Napoleon, captured and tortured, is the lone survivor of the attack, left to make his way back to tell his story. Continue reading
“All were in sorrow, or had been, or soon would be.” (Roger Bevins III, p. 304)
Okay, so what happens when we die? Writers of fiction have been peering across into that unfathomable abyss from time out of mind. You might even say that this is what great fiction writers do: they look at the grand questions, and especially at immortality, or the lack thereof.
George Saunders’ rather ironic take on the afterlife (Lincoln in the Bardo, Random House, 343 pages) goes roughly like this: after death some of us get caught up in the fulgurant thing called “the bone-chilling firesound” of the “matterlightblooming phenomenon.” Amidst lots of explosions and smashing to smithereens—imagine something like the shoot-em-up-blow-em-up special effects of Hollywood—this phenomenon transports us off to . . . well, the author never tells us exactly where. Is it a nice place? That’s a good question. At times there are suggestions that it might be fine, but only for the better-behaved of human beings in their fleshy existence, and not even for all of them. Continue reading
This tale of the inner workings of city politics in Philadelphia, Worthy of This Great City (Jam Publishing, 249 pages), is what you might term an impressionistic novel. Meaning that it consists of a plethora of descriptions of people and scenes with very little progression of plot. The reader steps back from the many colored dots and contemplates the thing as a whole, and that’s when it begins to come into focus.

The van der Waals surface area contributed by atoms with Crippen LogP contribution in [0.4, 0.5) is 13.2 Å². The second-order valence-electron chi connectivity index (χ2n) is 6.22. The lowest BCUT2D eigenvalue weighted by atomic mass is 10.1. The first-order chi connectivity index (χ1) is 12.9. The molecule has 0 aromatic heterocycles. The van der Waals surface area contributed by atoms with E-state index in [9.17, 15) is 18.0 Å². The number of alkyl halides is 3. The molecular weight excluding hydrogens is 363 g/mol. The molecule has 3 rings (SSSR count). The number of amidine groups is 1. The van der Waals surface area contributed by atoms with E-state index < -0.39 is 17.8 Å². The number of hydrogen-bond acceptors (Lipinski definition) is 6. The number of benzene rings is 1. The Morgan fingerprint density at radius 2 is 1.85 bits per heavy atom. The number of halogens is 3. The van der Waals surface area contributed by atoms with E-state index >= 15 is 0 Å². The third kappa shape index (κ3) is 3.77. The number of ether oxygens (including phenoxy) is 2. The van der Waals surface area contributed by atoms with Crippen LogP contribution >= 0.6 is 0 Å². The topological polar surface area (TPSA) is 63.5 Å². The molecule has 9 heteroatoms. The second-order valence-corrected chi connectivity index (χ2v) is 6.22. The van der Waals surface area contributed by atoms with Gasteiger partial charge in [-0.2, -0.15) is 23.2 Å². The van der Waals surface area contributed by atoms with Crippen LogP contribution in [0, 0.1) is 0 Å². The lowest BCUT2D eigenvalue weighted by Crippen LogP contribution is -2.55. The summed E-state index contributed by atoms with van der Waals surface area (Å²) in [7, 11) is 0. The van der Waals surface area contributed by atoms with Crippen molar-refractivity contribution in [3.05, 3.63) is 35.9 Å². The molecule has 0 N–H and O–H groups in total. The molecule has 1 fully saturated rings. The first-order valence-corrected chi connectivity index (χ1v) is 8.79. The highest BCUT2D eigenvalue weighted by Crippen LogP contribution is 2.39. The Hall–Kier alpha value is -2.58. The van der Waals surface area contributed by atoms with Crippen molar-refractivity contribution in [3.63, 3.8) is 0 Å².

Teeming with characters who play minor roles, the book has essentially only two main characters. The first of these is Constantine Manos, an investigative journalist, who is doing a feature article on the second, Ruth Askew, a radio personality on a local station and the wife of Councilman Thom Askew. Continue reading
Throughout most of our lives, we can ignore our fears about the threat of non-existence that yawns beyond the casket with as much reality as the non-existence out of which we came into our cradles. But when facing death, our own or that of a loved one, we feel compelled to review the idea of after life. Believers ratchet up their beliefs and atheists, like Hal in Jim Snowden’s Dismantle the Sun (Booktrope, 324 pages), hang tough.
According to conventional wisdom, atheists are imaginary creatures. No one (except other atheists) believes they exist, certainly not in the foxhole of impending death. This is why deathbed conversions are expected, even in the most “literary” of end-of-life novels, despite the fact that one of the accepted roles of a literary fiction author is to question how we make sense of our lives. If most novels have the same after-life-affirming answer, I wonder if these novelists are really asking themselves the question, or merely posing it rhetorically for the sake of a denouement. Every deathbed conversion, it seems to me, is another failure to actually question the meaning of life. Continue reading